Benefits of higher oxygen, breathing device persist after infancy

December 26, 2012

By the time they reached toddlerhood, very preterm infants originally treated with higher oxygen levels continued to show benefits when compared to a group treated with lower oxygen levels, according to a follow-up study by a research network of the National Institutes of Health that confirms earlier network findings. Moreover, infants treated with a respiratory therapy commonly prescribed for adults with obstructive sleep apnea fared as well as those who received the traditional therapy for infant respiratory difficulties, the new study found.

In the original 2010 study, of infants born between 24 to 27 weeks of gestation, investigators in the Neonatal Research Network found:For the current study, the researchers checked on the children's progress, comparing the groups' survival rates and cognitive and motor development 18 to 22 months after they were originally due to be born. The re-evaluation of the original study treatment groups examined: The researchers compiled the results of their analysis in terms of a combined primary outcome. This primary outcome took into account two possibilities: whether an infant either died in the first or second year of life or had a neurodevelopmental impairment--any of a number of conditions affecting the nervous system. These included cerebral palsy, blindness, hearing loss or low scores on tests of infant mental and motor development. The researchers selected this outcome because infants who died before 18 months of age could not be classified as having a neurodevelopmental impairment.

In terms of the primary outcome, the researchers found no differences between the groups.

When the researchers looked at outcome measures separately, however, they did observe differences. The researchers documented higher survival rates among children who received oxygen with higher saturation rates. The study's original findings showed that survivors in this group also had a greater risk of developing retinopathy of prematurity, an eye condition that can impair vision or cause blindness. Although those receiving higher oxygen levels were more likely to have had corrective eye surgery, by the time the children reached 18 to 22 months corrected age -- their age had they been born at the approximate time they were due. The researchers found that there was no difference in the rate of vision problems between the two groups.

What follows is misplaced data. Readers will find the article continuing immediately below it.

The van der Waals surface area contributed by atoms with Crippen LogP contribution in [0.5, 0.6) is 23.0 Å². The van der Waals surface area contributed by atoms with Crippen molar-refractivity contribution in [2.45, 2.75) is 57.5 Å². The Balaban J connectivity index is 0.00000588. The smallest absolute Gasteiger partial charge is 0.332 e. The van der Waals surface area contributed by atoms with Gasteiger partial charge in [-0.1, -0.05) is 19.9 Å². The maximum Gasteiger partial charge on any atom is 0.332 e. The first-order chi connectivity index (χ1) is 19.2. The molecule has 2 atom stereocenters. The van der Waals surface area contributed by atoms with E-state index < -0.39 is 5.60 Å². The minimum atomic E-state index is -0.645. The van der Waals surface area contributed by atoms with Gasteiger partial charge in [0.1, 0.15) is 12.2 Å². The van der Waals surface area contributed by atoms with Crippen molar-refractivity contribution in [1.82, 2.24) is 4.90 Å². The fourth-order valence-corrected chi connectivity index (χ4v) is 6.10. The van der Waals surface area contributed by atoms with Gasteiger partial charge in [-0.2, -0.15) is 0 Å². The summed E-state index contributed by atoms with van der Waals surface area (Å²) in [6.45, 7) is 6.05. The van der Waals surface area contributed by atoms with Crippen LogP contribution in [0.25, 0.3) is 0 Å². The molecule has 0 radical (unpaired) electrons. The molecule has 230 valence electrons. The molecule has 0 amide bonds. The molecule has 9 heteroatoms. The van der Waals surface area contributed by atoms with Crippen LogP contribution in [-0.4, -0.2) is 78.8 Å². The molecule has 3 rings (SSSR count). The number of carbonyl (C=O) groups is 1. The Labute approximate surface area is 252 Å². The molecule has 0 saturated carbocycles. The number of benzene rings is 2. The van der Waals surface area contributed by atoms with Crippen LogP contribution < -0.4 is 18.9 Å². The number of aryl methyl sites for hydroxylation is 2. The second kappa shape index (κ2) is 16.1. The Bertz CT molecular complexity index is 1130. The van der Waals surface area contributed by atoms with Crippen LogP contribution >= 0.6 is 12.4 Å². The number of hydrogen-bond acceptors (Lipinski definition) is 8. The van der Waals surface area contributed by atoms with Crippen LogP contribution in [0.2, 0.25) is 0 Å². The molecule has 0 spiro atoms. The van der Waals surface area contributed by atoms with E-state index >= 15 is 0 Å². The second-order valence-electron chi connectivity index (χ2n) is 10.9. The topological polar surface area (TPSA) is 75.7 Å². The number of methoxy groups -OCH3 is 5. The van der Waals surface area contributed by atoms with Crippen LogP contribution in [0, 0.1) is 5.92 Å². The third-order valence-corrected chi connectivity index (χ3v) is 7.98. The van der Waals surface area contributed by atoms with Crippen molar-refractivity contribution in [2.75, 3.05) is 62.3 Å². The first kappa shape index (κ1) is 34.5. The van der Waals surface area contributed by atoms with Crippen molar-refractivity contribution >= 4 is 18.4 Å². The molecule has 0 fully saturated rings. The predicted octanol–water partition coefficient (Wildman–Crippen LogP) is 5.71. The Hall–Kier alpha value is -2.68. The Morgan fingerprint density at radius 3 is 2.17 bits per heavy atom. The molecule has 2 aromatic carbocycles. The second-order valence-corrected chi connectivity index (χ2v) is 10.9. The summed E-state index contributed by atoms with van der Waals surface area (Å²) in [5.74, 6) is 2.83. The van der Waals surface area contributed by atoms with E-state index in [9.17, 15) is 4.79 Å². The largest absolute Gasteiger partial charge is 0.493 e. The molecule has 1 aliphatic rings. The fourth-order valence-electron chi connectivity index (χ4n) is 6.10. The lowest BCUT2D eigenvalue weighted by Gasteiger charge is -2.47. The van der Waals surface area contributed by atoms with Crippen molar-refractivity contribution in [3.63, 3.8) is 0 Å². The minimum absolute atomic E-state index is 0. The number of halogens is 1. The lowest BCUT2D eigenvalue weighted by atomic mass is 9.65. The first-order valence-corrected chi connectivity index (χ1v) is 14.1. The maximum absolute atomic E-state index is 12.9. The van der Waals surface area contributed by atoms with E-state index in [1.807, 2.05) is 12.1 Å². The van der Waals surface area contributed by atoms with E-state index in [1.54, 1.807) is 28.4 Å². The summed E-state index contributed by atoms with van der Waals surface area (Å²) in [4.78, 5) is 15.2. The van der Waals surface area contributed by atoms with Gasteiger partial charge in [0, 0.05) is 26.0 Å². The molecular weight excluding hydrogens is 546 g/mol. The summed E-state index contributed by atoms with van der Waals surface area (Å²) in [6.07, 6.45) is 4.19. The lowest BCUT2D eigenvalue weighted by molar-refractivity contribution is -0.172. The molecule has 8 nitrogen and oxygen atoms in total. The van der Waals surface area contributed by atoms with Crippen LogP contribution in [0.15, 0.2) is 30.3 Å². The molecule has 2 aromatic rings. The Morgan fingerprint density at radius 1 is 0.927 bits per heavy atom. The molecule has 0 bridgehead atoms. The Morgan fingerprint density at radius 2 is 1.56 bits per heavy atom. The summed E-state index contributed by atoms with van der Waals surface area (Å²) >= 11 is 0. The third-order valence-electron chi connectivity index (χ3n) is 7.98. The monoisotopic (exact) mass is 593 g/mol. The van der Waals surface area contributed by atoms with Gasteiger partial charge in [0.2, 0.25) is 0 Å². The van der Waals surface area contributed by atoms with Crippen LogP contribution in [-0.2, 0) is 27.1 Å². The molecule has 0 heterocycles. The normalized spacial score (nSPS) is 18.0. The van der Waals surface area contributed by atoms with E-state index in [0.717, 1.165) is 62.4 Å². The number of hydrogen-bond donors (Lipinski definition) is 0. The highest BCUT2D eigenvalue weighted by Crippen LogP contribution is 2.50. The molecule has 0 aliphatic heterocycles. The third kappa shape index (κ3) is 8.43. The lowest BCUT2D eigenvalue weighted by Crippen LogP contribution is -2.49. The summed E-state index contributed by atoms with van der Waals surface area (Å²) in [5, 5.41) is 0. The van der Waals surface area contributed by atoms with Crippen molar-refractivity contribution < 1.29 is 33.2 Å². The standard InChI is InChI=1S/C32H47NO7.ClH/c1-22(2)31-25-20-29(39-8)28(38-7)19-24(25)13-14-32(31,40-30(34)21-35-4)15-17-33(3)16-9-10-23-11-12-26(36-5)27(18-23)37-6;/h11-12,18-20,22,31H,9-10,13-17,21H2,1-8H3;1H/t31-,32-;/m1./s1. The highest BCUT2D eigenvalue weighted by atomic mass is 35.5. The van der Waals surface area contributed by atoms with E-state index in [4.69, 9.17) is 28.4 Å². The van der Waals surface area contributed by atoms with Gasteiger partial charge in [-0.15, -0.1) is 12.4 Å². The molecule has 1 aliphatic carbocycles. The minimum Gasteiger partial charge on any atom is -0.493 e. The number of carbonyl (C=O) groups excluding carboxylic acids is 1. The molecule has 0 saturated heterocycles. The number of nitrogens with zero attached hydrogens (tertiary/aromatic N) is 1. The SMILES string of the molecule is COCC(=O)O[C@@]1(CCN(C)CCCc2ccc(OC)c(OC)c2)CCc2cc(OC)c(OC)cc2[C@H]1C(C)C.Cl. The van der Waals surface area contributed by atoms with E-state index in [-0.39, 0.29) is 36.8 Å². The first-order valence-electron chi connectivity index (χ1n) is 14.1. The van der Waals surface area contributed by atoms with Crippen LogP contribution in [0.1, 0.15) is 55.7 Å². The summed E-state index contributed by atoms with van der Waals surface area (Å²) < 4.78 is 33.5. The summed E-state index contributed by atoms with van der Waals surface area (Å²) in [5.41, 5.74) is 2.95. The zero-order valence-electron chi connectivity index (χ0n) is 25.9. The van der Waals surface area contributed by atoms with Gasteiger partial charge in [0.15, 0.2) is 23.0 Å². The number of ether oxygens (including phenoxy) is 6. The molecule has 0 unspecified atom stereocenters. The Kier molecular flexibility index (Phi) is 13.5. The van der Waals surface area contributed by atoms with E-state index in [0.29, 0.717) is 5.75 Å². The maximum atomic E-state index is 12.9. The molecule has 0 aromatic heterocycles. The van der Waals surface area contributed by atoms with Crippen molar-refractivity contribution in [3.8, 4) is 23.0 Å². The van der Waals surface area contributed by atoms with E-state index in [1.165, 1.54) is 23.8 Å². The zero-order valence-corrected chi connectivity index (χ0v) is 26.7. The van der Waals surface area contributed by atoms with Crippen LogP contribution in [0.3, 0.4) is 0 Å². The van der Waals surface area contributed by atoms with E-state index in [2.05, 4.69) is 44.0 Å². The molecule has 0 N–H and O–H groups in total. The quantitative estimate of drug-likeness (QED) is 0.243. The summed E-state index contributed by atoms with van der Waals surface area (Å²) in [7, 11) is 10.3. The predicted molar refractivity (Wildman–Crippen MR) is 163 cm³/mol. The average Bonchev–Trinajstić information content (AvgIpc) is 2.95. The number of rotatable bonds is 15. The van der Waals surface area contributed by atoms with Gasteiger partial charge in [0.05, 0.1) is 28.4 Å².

"CPAP for infants has been available since the 1970s. This is the first study to compare surfactant treatment to CPAP in a large group of infants, and these results reassure us that CPAP is as good a choice in the first hour of life as traditional methods for very preterm babies who need help breathing," said senior author Rosemary D. Higgins, M.D., of the Pregnancy and Perinatology Branch of the Eunice Kennedy Shriver National Institute of Child Health and Human Development (NICHD), one of two NIH institutes supporting the study. "We've also confirmed that higher oxygen targets improve survival and don't appear to threaten survivors' vision in the longer term."

The study also received funding from the National Heart, Lung and Blood Institute.

Their findings appear in the New England Journal of Medicine.

The research was conducted at hospitals affiliated with the NICHD-funded Neonatal Research Network.

More than 1,300 preterm infants born between 2005 and 2009 were included in the study. Between 18 and 22 months after the infants' original due date, researchers assessed whether the children had cerebral palsy and evaluated their vision, hearing, physical mobility and cognitive development.

The researchers found that 60 percent of the children showed typical physical and cognitive development for their age."Although these findings can give delivery room practitioners confidence in a suitable approach, they can't help predict how these children will grow or how well they'll do in school," Dr. Higgins said. "Our group will continue to monitor the health of a subset of these children through childhood, to determine if there are any major differences between the groups."
-end-